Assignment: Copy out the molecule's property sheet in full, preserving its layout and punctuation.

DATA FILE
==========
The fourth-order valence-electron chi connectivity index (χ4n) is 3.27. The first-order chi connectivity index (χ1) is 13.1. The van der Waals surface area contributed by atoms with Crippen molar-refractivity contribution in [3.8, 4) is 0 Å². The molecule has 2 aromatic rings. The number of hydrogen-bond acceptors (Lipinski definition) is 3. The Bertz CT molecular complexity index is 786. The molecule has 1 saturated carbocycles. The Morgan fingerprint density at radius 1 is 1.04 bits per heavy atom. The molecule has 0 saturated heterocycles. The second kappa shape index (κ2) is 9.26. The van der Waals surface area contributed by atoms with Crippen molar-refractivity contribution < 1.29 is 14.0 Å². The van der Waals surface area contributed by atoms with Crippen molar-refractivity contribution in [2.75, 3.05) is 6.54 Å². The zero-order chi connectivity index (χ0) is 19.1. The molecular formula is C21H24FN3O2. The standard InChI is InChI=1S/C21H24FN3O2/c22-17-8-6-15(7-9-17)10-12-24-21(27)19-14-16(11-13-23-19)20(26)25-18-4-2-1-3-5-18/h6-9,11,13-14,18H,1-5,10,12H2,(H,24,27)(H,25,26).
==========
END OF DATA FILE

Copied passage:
The fourth-order valence-electron chi connectivity index (χ4n) is 3.27. The first-order chi connectivity index (χ1) is 13.1. The van der Waals surface area contributed by atoms with Crippen molar-refractivity contribution in [3.8, 4) is 0 Å². The molecule has 2 aromatic rings. The number of hydrogen-bond acceptors (Lipinski definition) is 3. The Bertz CT molecular complexity index is 786. The molecule has 1 saturated carbocycles. The Morgan fingerprint density at radius 1 is 1.04 bits per heavy atom. The molecule has 0 saturated heterocycles. The second kappa shape index (κ2) is 9.26. The van der Waals surface area contributed by atoms with Crippen molar-refractivity contribution < 1.29 is 14.0 Å². The van der Waals surface area contributed by atoms with Crippen molar-refractivity contribution in [2.75, 3.05) is 6.54 Å². The zero-order chi connectivity index (χ0) is 19.1. The molecular formula is C21H24FN3O2. The standard InChI is InChI=1S/C21H24FN3O2/c22-17-8-6-15(7-9-17)10-12-24-21(27)19-14-16(11-13-23-19)20(26)25-18-4-2-1-3-5-18/h6-9,11,13-14,18H,1-5,10,12H2,(H,24,27)(H,25,26).